What you need to know about the new rules
Before heading home for the holidays, the 109th Congress passed legislation to greatly improve the benefits of health savings accounts for both employers and employees. Health-care costs consistently rank as the No. 1 concern of small-business owners, and NFIB has led the fight for greater options.
The Tax Relief and Health Care Act of 2006, signed by President Bush on Dec. 20, makes several business- and employee-friendly changes to HSAs that increase the affordability and accessibility of health care for independent businesses.
Highlights of the legislation:
- Money from flexible spending accounts and health reimbursement accounts can be rolled over one time, penalty-free, into health savings accounts.
- There is no longer an annual plan deductible limitation on HSAs, meaning that in 2007, individuals will be able to contribute $2,850 to an HSA and families will be able to contribute up to $5,650, regardless of the size of their health insurance deductible.
- Allows people to fully fund their HSA account, regardless of when during the year they became covered under the plan.
- Employers may contribute more for lesser-compensated employees.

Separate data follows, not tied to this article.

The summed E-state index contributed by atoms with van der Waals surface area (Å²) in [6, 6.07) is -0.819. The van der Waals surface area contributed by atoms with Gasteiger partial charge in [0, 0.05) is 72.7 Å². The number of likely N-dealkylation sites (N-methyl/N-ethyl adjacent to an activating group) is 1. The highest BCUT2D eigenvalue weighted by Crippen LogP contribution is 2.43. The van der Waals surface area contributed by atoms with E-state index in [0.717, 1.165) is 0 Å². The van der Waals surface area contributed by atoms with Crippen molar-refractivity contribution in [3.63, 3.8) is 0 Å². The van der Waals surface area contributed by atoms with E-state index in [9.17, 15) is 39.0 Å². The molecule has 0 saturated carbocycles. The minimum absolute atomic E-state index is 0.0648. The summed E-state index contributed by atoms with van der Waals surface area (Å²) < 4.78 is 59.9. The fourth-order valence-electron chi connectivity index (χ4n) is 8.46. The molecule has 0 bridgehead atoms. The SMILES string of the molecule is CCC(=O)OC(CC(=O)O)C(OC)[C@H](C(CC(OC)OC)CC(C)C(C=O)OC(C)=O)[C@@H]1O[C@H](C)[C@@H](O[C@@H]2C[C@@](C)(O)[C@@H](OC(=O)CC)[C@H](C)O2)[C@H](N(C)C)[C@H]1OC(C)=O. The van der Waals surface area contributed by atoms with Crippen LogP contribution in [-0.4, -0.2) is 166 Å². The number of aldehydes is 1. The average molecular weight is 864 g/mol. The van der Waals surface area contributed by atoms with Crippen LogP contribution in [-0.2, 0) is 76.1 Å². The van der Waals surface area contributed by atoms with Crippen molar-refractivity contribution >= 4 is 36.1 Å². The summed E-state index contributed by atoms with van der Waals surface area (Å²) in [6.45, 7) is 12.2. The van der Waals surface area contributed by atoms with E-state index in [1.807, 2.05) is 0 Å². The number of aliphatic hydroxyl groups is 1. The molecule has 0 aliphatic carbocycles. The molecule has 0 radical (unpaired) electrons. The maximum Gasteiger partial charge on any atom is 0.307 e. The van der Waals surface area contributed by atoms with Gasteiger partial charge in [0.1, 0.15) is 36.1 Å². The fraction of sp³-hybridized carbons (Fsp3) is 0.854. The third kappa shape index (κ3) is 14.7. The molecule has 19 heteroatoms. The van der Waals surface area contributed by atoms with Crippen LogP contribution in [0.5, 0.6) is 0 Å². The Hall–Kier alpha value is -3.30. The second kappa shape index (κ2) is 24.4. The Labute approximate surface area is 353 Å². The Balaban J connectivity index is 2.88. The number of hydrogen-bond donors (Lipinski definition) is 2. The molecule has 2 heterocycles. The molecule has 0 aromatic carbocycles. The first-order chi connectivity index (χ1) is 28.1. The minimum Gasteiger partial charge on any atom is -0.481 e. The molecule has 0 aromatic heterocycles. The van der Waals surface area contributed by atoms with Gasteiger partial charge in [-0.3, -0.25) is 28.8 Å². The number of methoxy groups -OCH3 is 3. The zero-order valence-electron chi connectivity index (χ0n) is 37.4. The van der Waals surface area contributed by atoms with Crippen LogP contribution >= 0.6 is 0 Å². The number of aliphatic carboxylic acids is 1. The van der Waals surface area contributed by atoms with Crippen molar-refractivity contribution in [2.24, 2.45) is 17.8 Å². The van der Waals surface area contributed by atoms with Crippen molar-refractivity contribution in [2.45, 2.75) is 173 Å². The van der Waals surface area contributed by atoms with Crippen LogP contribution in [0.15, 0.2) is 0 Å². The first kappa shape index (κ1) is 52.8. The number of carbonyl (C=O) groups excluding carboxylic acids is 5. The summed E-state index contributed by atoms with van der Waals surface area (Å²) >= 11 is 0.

- Allows a one-time rollover from an IRA to a HSA.
HSAs are tax-free savings accounts designed to help small businesses and their employees save for qualified health expenses. To learn what's qualified, visit http://www.irs.gov/publications/p502/ar02.html#d0e516. Participants are not penalized for using their HSA funds for such expenses and are allowed to carry over any unused funds from year to year to pay for future health-care needs. Employers may contribute to employees' HSAs if they so choose, and employees are able to take their HSA with them if they change jobs.
NFIB applauds Congress' passing of this recent legislation improving HSAs and supports the expansion of consumer-directed health plans, as they are designed to save employees money by encouraging them to be more involved in the decision-making process about their medical care. For more information on savings accounts for medical spending, visit NFIB's health savings account page.